March 7, 2009
Beer is Proof God Loves UsBy Ben-Peter Terpstra
I'm with Ben Franklin. Apparently he said, "Beer is proof God loves us, and wants us to be happy." But how do I convince the excitable Muslims?
Never mind. Perhaps I need to lead by example. Or promote fairytales. In the unvarnished Little Snow White (based on the 1914 translation), we meet a young European drinker. Her name? Why, Snow White:
And, I suspect the seventh - "Who has been drinking out of my mug?" - dwarf was very concerned. (In the Islamist version, Snow White and the infidel dwarves are beheaded.)
History to be sure is instructive. "In England," writes the historian Geoffrey Blainey, "home-brewed beer, drunk at nearly every meal, was almost as essential as bread in the daily diet. At a well-known boarding school in London in 1704 breakfast for the boys consisted of bread and beer, while the poor people received beer at nearly every meal."
Today, in my area, some elite private school boys still drink beer in the morning (but please don't tell the principal sir).
Obviously this is not to suggest that drunks are cool. Not at all. I'm a burping scholar and a gentleman.
Drunkenness can hurt lives people. But so can the drink police. Brainteaser: Was Hitler, the teetotaller, more collegial than Jesus, the drinking moderate?
America was built by drinkers. States Christianity Today:
First off: Why do liberals like to portray godly Puritans as angry abolitionists, and Muslim teetotallers as "religion of peace" followers?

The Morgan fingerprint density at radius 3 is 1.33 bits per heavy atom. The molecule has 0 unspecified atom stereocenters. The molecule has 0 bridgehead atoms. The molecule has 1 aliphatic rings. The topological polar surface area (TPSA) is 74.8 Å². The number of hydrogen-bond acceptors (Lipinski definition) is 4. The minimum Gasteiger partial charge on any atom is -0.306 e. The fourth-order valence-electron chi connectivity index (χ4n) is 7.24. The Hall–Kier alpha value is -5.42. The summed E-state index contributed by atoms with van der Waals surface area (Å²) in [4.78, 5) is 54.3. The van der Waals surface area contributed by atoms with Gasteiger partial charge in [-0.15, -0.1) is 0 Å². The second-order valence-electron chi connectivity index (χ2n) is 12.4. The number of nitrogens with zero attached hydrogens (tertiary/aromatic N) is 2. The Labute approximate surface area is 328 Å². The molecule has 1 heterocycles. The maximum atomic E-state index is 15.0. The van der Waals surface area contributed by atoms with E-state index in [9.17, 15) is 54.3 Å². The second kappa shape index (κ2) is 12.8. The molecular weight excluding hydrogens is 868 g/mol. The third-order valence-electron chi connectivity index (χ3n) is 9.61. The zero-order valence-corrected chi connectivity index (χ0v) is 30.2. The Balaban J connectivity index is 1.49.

Second off: Were womanly Christian sects and KKK Democrats to blame for prohibition? In any case, 2009's Democratic Party petticoats are waging today's anti-beer jihads.
The International Standard Bible Encyclopedia states that wine "functions in three significant ways in the Lord's Supper." Red wine symbolizes Christ's blood. Wine is also a table drink and it symbolizes fellowship. "Finally, the Lord's Supper looks to the future. It is the anticipation of the messianic banquet that is to come. At the Last Supper Jesus says, ‘from now on I shall not drink the fruit of the vine until the Kingdom of God comes' (Lk. 22:18)" but we are free to take booze cruises.
Escapism is fun. In the Old Testament drinking rights and social justice issues walk hand in hand. Proverbs 31:6-7 matter-of-factly states: "Give beer to those who are perishing, wine to those who are in anguish; let them drink and forget their poverty and remember their misery no more." In the socialist tradition, Democratic petticoats tax Joe America's beer.
Alcohol, then, can be used for good and bad. Or as Martin Luther, the great Christian reformer put it:
But when I really need to find a good argument against prohibition, I point to Saudi Arabia.
Turning to the New Testament, we find that God is still against prohibition. In 1 Timothy 5:23, for example, the medicinal benefits of wine are understood (before the French Paradox): "Stop drinking only water, and use a little wine because of your stomach and your frequent illnesses."
And, unlike mainstream libertarians, I'm not against prohibition because it doesn't work, by the way. I'm against prohibition because it "works" for the wrong people. Why should millions of people miss out on the medicinal benefits of drinking because of Senator Ted Kennedy's infamous drive through Chappaquiddick?
In the leftist version of Snow White, the wine-sipping girl is medicated for ADHD, and the dwarves are taxed.